Fresnillo, which is expected to enter the FTSE 100, called on Linklaters corporate partners Charlie Jacobs and Stuart Bedford with managing associate Iain Wagstaff.
Freshfields represented the sponsoring banks, led by JP Morgan Cazanove, through corporate partner Julian Makin.
The flotation was made possible by the demerger of Mexican miner Penoles and its precious metals arm in April this year. Penoles retains a 75 per cent stake in Fresnillo, with the remaining shares sold on the market.
Jacobs, who acted on both matters, said: “We spun the silver and gold business out of the group and put those in a UK plc.
“We then listed the UK plc on the London Stock Exchange with a secondary listing in Mexico.”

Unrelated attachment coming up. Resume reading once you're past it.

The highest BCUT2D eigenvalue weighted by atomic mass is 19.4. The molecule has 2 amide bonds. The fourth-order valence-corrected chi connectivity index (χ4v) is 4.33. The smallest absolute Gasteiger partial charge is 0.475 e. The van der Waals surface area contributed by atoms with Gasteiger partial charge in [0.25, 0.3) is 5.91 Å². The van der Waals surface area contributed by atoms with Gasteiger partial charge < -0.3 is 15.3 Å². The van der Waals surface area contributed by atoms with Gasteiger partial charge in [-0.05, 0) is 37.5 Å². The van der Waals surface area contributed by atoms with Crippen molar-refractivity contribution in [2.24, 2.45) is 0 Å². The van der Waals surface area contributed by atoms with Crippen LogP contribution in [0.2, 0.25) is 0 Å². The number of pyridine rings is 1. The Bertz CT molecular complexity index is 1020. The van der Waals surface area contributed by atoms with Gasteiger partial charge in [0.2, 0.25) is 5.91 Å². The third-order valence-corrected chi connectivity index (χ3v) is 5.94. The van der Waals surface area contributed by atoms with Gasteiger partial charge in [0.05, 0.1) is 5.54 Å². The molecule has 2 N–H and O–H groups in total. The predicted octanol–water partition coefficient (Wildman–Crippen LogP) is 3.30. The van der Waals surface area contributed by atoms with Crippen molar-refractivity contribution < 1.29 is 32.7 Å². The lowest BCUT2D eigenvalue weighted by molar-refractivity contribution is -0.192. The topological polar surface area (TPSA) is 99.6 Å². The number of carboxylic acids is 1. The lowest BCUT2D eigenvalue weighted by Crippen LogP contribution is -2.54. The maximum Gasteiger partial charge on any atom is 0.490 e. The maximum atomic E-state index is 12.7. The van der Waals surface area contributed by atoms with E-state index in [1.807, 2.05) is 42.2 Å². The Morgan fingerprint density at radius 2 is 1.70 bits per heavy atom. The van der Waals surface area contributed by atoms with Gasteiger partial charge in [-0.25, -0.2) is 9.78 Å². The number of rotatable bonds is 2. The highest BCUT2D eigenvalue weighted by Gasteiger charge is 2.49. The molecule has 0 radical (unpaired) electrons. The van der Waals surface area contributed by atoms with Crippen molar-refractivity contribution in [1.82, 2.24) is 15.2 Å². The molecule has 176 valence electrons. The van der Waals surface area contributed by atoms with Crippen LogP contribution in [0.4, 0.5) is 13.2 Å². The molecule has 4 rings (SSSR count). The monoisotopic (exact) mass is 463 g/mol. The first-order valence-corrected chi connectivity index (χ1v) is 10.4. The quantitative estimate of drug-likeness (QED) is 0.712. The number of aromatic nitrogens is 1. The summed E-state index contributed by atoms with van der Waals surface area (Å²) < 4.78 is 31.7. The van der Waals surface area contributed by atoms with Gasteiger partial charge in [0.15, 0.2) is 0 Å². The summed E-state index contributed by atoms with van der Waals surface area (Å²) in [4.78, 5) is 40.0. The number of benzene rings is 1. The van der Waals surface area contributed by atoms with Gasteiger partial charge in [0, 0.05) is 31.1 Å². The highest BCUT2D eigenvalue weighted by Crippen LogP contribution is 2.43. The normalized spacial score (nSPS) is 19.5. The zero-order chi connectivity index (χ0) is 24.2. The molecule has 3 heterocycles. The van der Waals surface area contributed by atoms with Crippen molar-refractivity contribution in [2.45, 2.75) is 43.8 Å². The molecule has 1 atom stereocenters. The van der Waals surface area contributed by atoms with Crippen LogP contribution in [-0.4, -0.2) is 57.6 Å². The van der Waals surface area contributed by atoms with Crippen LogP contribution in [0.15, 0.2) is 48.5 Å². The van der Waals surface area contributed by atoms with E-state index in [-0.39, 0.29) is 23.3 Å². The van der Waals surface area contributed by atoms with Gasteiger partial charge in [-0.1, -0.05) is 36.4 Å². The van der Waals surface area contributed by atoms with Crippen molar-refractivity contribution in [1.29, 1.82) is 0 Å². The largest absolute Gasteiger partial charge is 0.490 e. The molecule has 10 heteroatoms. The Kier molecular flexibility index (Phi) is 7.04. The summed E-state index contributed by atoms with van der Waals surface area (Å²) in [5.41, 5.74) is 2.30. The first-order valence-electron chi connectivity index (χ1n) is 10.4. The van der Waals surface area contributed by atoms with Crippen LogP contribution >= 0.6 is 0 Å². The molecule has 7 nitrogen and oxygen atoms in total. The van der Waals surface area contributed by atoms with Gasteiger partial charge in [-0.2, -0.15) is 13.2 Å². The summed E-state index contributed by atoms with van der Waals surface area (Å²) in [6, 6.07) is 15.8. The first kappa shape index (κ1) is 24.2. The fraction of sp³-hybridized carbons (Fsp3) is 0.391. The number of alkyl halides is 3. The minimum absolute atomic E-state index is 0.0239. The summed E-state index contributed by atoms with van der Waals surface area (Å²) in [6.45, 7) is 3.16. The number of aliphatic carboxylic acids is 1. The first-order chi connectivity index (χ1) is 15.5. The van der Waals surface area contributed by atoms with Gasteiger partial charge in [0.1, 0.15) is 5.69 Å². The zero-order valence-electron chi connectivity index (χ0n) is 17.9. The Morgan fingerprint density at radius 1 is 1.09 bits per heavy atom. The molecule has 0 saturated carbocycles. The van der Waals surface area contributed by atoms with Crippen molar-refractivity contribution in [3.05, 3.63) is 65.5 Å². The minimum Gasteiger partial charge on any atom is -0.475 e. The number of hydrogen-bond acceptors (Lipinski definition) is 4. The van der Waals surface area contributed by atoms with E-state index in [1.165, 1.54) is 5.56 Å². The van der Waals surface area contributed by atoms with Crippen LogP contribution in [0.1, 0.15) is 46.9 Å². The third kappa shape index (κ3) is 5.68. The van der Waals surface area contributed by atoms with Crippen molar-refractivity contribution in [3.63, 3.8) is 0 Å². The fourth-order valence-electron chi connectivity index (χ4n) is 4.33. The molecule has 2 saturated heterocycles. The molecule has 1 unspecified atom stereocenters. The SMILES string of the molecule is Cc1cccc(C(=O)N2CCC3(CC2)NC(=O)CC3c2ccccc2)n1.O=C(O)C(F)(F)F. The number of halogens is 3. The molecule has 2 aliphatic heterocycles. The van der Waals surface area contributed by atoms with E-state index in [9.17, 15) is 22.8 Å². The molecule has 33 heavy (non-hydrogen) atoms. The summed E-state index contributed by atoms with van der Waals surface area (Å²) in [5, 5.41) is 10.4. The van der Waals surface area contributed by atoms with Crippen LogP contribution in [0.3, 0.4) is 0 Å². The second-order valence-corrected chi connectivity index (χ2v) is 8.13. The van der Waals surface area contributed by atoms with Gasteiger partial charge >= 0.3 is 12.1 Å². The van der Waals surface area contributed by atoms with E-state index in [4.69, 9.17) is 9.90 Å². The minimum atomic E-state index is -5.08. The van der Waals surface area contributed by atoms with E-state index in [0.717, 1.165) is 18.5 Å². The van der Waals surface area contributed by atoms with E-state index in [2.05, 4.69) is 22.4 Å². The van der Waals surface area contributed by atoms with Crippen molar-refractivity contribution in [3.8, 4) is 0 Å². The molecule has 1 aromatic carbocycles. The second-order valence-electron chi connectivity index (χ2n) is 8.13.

Mexican firm Galicia y Robles provided local advice for Fresnillo.
The mining sector has remained active despite the ailing markets. Twelve of the top 100 companies on the exchange are now mining conglomerates, a number that will rise further when Fresnillo is included.
Jacobs said Linklaters was hoping to win more major corporate instructions from Fresnillo, adding: “They are going to look to grow organically and then by acquisition.”
Also this week, Linklaters helped mining company Kazakhmys see off an unsolicited £7bn takeover offer from Kazakh rival ENRC. The bid was rejected on Friday and ENRC, advised by Jones Day, withdrew its interest.
Jacobs and managing associate Alex Molla provided advice for the target company.